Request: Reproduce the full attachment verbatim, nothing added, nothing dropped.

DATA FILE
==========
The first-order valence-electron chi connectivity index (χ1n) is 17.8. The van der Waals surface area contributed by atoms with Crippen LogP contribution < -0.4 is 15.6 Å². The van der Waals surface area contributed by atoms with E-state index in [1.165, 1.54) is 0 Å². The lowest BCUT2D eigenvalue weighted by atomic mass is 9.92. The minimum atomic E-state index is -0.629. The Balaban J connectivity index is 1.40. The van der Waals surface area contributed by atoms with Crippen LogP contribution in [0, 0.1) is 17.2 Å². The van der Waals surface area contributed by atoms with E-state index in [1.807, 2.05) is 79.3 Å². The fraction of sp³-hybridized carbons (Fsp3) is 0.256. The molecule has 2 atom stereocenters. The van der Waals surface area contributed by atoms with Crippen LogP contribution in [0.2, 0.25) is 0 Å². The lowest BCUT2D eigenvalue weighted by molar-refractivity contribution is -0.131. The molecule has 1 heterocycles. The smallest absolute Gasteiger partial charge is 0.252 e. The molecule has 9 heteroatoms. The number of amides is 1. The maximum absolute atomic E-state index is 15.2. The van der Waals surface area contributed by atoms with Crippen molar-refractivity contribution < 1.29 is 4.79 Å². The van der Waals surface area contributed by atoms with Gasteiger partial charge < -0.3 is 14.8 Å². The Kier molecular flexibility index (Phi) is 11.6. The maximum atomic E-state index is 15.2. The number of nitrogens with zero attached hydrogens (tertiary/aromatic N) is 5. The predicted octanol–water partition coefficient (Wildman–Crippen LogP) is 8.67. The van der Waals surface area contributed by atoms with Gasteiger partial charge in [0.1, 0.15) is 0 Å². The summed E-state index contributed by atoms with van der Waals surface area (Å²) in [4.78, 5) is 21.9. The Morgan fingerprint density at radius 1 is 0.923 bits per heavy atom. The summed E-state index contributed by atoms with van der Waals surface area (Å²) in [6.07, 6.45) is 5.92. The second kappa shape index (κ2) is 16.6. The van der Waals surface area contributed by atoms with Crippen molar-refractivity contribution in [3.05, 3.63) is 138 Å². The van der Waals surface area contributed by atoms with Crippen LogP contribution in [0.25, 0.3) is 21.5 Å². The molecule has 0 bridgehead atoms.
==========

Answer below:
The first-order valence-electron chi connectivity index (χ1n) is 17.8. The van der Waals surface area contributed by atoms with Crippen LogP contribution < -0.4 is 15.6 Å². The van der Waals surface area contributed by atoms with E-state index in [1.165, 1.54) is 0 Å². The lowest BCUT2D eigenvalue weighted by atomic mass is 9.92. The minimum atomic E-state index is -0.629. The Balaban J connectivity index is 1.40. The van der Waals surface area contributed by atoms with Crippen LogP contribution in [0, 0.1) is 17.2 Å². The van der Waals surface area contributed by atoms with E-state index in [1.807, 2.05) is 79.3 Å². The fraction of sp³-hybridized carbons (Fsp3) is 0.256. The molecule has 2 atom stereocenters. The van der Waals surface area contributed by atoms with Crippen LogP contribution in [0.2, 0.25) is 0 Å². The lowest BCUT2D eigenvalue weighted by molar-refractivity contribution is -0.131. The molecule has 1 heterocycles. The smallest absolute Gasteiger partial charge is 0.252 e. The molecule has 9 heteroatoms. The number of amides is 1. The maximum absolute atomic E-state index is 15.2. The van der Waals surface area contributed by atoms with Crippen molar-refractivity contribution < 1.29 is 4.79 Å². The van der Waals surface area contributed by atoms with Gasteiger partial charge < -0.3 is 14.8 Å². The Kier molecular flexibility index (Phi) is 11.6. The maximum atomic E-state index is 15.2. The number of nitrogens with zero attached hydrogens (tertiary/aromatic N) is 5. The predicted octanol–water partition coefficient (Wildman–Crippen LogP) is 8.67. The van der Waals surface area contributed by atoms with Gasteiger partial charge in [0.1, 0.15) is 0 Å². The summed E-state index contributed by atoms with van der Waals surface area (Å²) in [4.78, 5) is 21.9. The Morgan fingerprint density at radius 1 is 0.923 bits per heavy atom. The summed E-state index contributed by atoms with van der Waals surface area (Å²) in [6.07, 6.45) is 5.92. The second kappa shape index (κ2) is 16.6. The van der Waals surface area contributed by atoms with Crippen molar-refractivity contribution in [3.05, 3.63) is 138 Å². The van der Waals surface area contributed by atoms with Crippen LogP contribution in [0.25, 0.3) is 21.5 Å². The molecule has 0 bridgehead atoms.